In a recent British court case the mother of a 21-year-old woman who was pregnant with her second child asked that doctors perform a sterilization procedure at the time of her planned C-section. The woman has a mental disability and the court is being asked to determine if she is capable of making her own decision regarding sterilization. If it is determined that she is not, her mother is asking for permission for her doctors to sterilize her. The mother says that this would be in her daughter’s best interest due to her inability to care for further children and the likelihood that she would be separated from those children.
This request raises the concern that sterilization of those who had a mental disability was what the eugenics movement of the early 20th century proposed. That attempt to rid society of those who were not desired by preventing their birth showed disrespect for the intrinsic human worth of those with a disability. However, there is a big difference between sterilizing someone in order to decrease the burden on society and doing so because it is in the best interest of the person with the disability. The mother says she desires her daughter to be sterilized for the daughter’s benefit.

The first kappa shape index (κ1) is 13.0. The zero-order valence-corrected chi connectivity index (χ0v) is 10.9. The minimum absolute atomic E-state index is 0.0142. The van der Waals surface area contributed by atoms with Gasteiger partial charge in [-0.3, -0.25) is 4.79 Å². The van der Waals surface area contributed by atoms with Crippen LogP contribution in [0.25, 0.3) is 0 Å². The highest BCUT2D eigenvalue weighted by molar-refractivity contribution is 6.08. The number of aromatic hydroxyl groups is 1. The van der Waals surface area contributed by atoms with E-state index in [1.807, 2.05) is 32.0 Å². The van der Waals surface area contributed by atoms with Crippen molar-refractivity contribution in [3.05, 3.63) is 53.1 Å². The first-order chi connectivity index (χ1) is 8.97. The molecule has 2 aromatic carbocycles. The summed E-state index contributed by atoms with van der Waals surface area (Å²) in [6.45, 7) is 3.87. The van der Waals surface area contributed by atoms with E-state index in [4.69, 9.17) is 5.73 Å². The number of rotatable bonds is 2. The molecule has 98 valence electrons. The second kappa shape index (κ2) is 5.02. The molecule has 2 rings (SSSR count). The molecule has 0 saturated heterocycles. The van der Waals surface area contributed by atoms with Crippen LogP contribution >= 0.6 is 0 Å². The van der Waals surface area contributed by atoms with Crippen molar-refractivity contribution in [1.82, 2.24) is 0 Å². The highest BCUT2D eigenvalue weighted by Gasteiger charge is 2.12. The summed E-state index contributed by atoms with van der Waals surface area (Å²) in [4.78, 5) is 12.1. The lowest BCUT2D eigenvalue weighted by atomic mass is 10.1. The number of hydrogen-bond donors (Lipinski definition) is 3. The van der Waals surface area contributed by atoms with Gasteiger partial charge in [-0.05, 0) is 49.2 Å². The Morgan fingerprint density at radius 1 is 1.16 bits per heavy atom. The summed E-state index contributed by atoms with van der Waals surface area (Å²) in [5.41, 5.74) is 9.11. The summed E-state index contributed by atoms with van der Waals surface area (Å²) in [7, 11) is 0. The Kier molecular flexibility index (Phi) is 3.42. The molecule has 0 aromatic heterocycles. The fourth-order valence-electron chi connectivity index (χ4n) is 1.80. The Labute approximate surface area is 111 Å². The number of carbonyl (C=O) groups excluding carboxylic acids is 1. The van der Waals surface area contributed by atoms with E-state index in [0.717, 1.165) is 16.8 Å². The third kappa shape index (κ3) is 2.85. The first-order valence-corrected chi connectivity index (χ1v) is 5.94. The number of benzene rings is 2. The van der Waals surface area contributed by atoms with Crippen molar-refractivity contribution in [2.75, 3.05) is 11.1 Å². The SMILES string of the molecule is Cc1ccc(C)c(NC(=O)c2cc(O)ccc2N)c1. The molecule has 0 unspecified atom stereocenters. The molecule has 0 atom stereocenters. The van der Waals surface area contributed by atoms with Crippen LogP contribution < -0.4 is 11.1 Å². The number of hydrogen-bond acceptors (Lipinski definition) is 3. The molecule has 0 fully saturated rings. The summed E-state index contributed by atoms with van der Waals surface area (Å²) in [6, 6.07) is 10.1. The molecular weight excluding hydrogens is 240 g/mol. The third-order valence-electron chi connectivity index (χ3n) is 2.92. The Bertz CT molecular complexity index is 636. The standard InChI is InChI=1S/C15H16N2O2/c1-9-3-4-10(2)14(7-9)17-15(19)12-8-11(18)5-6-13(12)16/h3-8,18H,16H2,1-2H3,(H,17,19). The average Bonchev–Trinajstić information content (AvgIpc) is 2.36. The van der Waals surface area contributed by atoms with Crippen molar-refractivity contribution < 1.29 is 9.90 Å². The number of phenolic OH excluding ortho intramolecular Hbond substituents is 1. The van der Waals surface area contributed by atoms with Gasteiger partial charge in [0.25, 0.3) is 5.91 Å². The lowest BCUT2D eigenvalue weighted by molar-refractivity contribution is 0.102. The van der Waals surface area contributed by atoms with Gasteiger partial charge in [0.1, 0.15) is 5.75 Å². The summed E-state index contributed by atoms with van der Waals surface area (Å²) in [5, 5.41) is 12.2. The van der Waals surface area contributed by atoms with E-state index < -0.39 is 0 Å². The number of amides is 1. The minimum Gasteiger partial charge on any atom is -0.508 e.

The moral difference between the eugenics movement and this mother’s request is one of intent. To sterilize a person who lacks capability to make her own decisions with the sole intent of limiting the number of potentially mentally disabled offspring in society is wrong. To sterilize a person who lacks capability to make her own decisions with the intent of doing what is in her best interest may be right thing to do. If the mother’s intent is not actually her daughter’s best interest, but her own, then it may not be right.
Even though the acts may be the same and the consequences may be the same, intent is the deciding factor in this moral decision.